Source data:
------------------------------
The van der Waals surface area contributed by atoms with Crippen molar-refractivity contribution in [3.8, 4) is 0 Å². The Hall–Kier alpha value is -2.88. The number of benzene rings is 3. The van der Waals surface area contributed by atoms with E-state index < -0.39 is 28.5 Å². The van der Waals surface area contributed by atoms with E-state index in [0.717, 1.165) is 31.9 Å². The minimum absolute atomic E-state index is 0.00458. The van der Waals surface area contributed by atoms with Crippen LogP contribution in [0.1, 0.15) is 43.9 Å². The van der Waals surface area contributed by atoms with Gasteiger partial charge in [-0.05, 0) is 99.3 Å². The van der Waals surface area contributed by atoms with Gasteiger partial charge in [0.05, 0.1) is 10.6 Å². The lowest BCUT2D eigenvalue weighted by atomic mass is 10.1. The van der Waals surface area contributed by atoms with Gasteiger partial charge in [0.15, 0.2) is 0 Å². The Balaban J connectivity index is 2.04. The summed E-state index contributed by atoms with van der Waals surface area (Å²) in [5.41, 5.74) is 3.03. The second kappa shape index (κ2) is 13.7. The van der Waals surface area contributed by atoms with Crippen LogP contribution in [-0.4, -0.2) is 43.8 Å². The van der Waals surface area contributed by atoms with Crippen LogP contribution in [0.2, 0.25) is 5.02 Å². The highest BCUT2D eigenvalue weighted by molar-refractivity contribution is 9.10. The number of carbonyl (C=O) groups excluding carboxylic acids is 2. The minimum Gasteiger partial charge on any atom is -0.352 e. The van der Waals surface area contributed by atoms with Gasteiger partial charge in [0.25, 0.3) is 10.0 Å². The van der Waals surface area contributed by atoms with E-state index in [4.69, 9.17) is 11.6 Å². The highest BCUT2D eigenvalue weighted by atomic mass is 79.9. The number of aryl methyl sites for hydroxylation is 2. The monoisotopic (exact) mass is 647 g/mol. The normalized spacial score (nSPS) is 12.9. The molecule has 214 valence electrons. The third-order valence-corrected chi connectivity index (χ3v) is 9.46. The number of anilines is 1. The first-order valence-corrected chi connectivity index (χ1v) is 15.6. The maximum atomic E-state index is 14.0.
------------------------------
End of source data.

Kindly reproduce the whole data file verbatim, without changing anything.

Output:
The van der Waals surface area contributed by atoms with Crippen molar-refractivity contribution in [3.8, 4) is 0 Å². The Hall–Kier alpha value is -2.88. The number of benzene rings is 3. The van der Waals surface area contributed by atoms with E-state index < -0.39 is 28.5 Å². The van der Waals surface area contributed by atoms with E-state index in [0.717, 1.165) is 31.9 Å². The minimum absolute atomic E-state index is 0.00458. The van der Waals surface area contributed by atoms with Crippen LogP contribution in [0.1, 0.15) is 43.9 Å². The van der Waals surface area contributed by atoms with Gasteiger partial charge in [-0.05, 0) is 99.3 Å². The van der Waals surface area contributed by atoms with Gasteiger partial charge in [0.05, 0.1) is 10.6 Å². The lowest BCUT2D eigenvalue weighted by atomic mass is 10.1. The van der Waals surface area contributed by atoms with Gasteiger partial charge in [0.15, 0.2) is 0 Å². The Balaban J connectivity index is 2.04. The summed E-state index contributed by atoms with van der Waals surface area (Å²) in [5.41, 5.74) is 3.03. The second kappa shape index (κ2) is 13.7. The van der Waals surface area contributed by atoms with Crippen LogP contribution in [-0.4, -0.2) is 43.8 Å². The van der Waals surface area contributed by atoms with Crippen LogP contribution in [0.2, 0.25) is 5.02 Å². The highest BCUT2D eigenvalue weighted by molar-refractivity contribution is 9.10. The number of carbonyl (C=O) groups excluding carboxylic acids is 2. The minimum Gasteiger partial charge on any atom is -0.352 e. The van der Waals surface area contributed by atoms with Gasteiger partial charge in [0.25, 0.3) is 10.0 Å². The van der Waals surface area contributed by atoms with E-state index in [4.69, 9.17) is 11.6 Å². The highest BCUT2D eigenvalue weighted by atomic mass is 79.9. The number of aryl methyl sites for hydroxylation is 2. The monoisotopic (exact) mass is 647 g/mol. The normalized spacial score (nSPS) is 12.9. The molecule has 214 valence electrons. The third-order valence-corrected chi connectivity index (χ3v) is 9.46. The number of anilines is 1. The first-order valence-corrected chi connectivity index (χ1v) is 15.6. The maximum atomic E-state index is 14.0.